Chinese technology giants Huawei and Zhongxing Telecommunications Equipment Corporation (ZTE) have established their presence on the continent and become the foundation of Africa's telecom infrastructure.
And they are not slowing down, despite the US placing restrictions on investment by the two firms, and roping in its allies in Europe to force them out of the market.
The US has accused the firms of allowing the Chinese government to use their devices to mine data and spy on Americans. Yet despite these accusations, African countries have developed a relationship with the two firms, that has seen them win multibillion dollar technology contracts, some of which touch on sensitive security installations.
“The Chinese telecommunications giants Huawei and ZTE built most of Africa’s telecoms infrastructure,” a McKinsey report on Chinese investment in Africa published in June last year notes.
From Tanzania to Uganda, Kenya, Nigeria, Ghana and Zambia, the two equipment manufacturers, with the backing of Beijing, have established more than 50 third-generation (3G) telecoms networks in more than 36 African countries. They have also built national fibre-optic communications networks and e-government networks in more than 30 countries.
For African governments, getting a technology upgrade to 4G, with talks of 5G in the offing, seems to overshadow the data breach and security concerns that dog the two technology giants in other markets.
Already, the US, Australia and Japan have banned the firms from building their next generation 5G Internet networks. The US has been lobbying other countries including Germany and Italy to block the firms’ hardware from being used in building the network.
“We have seen no evidence that Huawei could use its equipment to spy for Beijing. For the US to push for a ban, we need concrete proof,” the head of Germany's Federal Office for Information Security Arne Schoenbohm said.
At a July meeting in Canada, intelligence chiefs from Australia, Canada, New Zealand, the UK and the US agreed to do their best to contain the global growth of Huawei.
Part of their security fear is the ease with which the Chinese Communist Party could possibly order Chinese telecommunication companies to participate in "national intelligence work" and in turn provide access to critical infrastructure. Already, the Pentagon has indicated that it stopped selling Huawei phones and modems on its military bases because they “may pose an unacceptable risk.”
But even as Washington pressurises its allies to isolate Huawei, in Africa, the firm and its Chinese competitors are welcome, and are rolling out key technologies and modernising the continent’s infrastructure.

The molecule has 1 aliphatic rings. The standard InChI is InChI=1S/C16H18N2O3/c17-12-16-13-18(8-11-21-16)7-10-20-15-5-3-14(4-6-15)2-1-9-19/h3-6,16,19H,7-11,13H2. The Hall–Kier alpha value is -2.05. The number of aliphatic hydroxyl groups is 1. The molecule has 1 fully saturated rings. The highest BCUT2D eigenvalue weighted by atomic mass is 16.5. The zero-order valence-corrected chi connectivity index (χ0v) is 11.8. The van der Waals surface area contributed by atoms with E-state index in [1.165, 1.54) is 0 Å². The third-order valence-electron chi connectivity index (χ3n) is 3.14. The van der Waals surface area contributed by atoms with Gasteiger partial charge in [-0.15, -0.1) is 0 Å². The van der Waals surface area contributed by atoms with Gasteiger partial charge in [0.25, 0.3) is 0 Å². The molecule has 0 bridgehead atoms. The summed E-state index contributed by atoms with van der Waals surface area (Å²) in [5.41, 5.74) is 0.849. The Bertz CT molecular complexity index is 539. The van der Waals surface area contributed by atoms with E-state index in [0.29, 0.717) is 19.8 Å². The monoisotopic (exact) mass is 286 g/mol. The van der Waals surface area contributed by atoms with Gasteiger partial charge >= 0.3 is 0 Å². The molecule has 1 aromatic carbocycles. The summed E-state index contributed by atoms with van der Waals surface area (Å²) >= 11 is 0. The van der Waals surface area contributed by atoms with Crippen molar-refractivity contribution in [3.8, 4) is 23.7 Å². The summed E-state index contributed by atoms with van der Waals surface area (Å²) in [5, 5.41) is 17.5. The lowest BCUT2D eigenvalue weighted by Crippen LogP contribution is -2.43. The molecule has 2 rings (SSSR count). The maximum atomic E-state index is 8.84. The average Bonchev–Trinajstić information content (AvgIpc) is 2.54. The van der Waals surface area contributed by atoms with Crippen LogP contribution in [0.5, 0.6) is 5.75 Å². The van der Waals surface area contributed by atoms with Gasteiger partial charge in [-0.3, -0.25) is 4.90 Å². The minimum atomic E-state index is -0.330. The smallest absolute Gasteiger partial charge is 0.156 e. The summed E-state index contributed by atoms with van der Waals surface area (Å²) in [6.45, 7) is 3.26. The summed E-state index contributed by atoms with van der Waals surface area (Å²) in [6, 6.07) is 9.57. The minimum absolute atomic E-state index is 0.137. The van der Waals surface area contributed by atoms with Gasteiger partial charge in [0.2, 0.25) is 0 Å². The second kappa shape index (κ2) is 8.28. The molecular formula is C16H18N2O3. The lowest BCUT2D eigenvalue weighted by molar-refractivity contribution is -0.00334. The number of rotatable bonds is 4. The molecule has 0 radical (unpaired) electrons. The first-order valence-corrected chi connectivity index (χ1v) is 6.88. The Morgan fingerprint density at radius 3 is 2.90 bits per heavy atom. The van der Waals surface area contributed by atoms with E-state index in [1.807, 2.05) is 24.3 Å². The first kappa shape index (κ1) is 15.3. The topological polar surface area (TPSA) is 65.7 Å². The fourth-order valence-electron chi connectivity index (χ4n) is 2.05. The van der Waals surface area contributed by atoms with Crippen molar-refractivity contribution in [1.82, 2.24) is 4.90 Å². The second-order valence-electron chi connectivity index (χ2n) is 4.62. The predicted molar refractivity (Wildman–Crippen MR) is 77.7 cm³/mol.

Huawei is currently holding trials for 5G rollout with Africa’s largest telecommunication firm MTN, Vodacom, and with Safaricom, the region’s largest telco.
“Actions speaks louder than words,” Huawei's executive director, Ryan Ding, said last week. “So far, we have signed 22 commercial contracts for 5G, and are working with over 50 carriers on 5G commercial tests.”
Huawei is China's largest telecom equipment manufacturer and network solutions provider and the third-largest in the world, while state-owned ZTE comes second in the country, and is the fifth largest in the world. For both firms, African revenue accounts for almost a fifth of overall income, showing how deep- rooted they have become on the continent.
In 2017, Europe, Middle East and Africa were Huawei’s biggest regions for sales outside China, accounting for 27 per cent or $23.76 billion of total sales, the firm’s annual report shows. The continent’s largest economy Nigeria for example, saw China’s Exim Bank lend it $328 million to improve its telecoms infrastructure with Huawei equipment, brushing off concerns from US.
“We do not expect African governments to bow to US pressure to keep Chinese telecoms players out of any potential 5G rollouts or 4G network upgrades. The African operators will be keen to slash costs for 5G, and one area is to adopt cost-effective Chinese telecoms equipment,” Kenny Liew of Fitch Solutions told the Financial Times.
The two firms have invested heavily in the continent’s backbone infrastructure technology, where they have helped roll out data and phone connectivity for network providers. Over the past three years, Africa has commissioned more than 40 fibre projects valued at $13 billion, with more than half of them being undertaken by the two Chinses firms.
“In 2017, we partnered with carriers including Safaricom in Kenya, Pakistan Telecommunication Company Ltd, the Philippine Long Distance Telephone Company, and Omantel in the Middle East to implement value driven network deployment, and jointly build premium broadband networks. This has allowed these carriers to set themselves apart from the competition and achieve business success,” Huawei said in its 2017 financial statement.